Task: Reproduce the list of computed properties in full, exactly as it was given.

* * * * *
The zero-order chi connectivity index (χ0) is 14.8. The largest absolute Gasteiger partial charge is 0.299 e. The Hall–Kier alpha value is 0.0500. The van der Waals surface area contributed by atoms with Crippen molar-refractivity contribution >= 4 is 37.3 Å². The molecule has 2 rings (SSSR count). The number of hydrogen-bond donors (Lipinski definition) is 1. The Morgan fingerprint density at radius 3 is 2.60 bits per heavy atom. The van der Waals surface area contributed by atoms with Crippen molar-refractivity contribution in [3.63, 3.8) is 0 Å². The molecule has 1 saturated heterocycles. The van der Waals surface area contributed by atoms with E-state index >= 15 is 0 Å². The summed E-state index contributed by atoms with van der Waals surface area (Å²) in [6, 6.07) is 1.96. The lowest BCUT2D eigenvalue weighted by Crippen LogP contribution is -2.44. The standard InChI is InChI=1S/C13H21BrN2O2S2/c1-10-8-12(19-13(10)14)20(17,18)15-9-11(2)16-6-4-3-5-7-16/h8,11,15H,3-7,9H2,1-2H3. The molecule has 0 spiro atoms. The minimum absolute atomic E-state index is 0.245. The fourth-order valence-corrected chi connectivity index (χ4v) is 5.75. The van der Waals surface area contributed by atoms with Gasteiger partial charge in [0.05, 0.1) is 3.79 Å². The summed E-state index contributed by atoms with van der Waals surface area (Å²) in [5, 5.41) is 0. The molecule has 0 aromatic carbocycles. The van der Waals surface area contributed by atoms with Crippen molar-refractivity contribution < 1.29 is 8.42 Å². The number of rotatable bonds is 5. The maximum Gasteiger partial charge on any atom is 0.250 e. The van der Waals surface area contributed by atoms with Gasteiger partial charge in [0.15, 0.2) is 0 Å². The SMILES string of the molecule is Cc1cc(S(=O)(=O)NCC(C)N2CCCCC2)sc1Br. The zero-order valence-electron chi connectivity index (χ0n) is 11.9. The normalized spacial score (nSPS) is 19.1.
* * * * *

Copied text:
The zero-order chi connectivity index (χ0) is 14.8. The largest absolute Gasteiger partial charge is 0.299 e. The Hall–Kier alpha value is 0.0500. The van der Waals surface area contributed by atoms with Crippen molar-refractivity contribution >= 4 is 37.3 Å². The molecule has 2 rings (SSSR count). The number of hydrogen-bond donors (Lipinski definition) is 1. The Morgan fingerprint density at radius 3 is 2.60 bits per heavy atom. The van der Waals surface area contributed by atoms with Crippen molar-refractivity contribution in [3.63, 3.8) is 0 Å². The molecule has 1 saturated heterocycles. The van der Waals surface area contributed by atoms with E-state index >= 15 is 0 Å². The summed E-state index contributed by atoms with van der Waals surface area (Å²) in [6, 6.07) is 1.96. The lowest BCUT2D eigenvalue weighted by Crippen LogP contribution is -2.44. The standard InChI is InChI=1S/C13H21BrN2O2S2/c1-10-8-12(19-13(10)14)20(17,18)15-9-11(2)16-6-4-3-5-7-16/h8,11,15H,3-7,9H2,1-2H3. The molecule has 0 spiro atoms. The minimum absolute atomic E-state index is 0.245. The fourth-order valence-corrected chi connectivity index (χ4v) is 5.75. The van der Waals surface area contributed by atoms with Gasteiger partial charge in [0.05, 0.1) is 3.79 Å². The summed E-state index contributed by atoms with van der Waals surface area (Å²) in [5, 5.41) is 0. The molecule has 0 aromatic carbocycles. The van der Waals surface area contributed by atoms with Crippen molar-refractivity contribution < 1.29 is 8.42 Å². The number of rotatable bonds is 5. The maximum Gasteiger partial charge on any atom is 0.250 e. The van der Waals surface area contributed by atoms with Gasteiger partial charge in [0.15, 0.2) is 0 Å². The SMILES string of the molecule is Cc1cc(S(=O)(=O)NCC(C)N2CCCCC2)sc1Br. The zero-order valence-electron chi connectivity index (χ0n) is 11.9. The normalized spacial score (nSPS) is 19.1.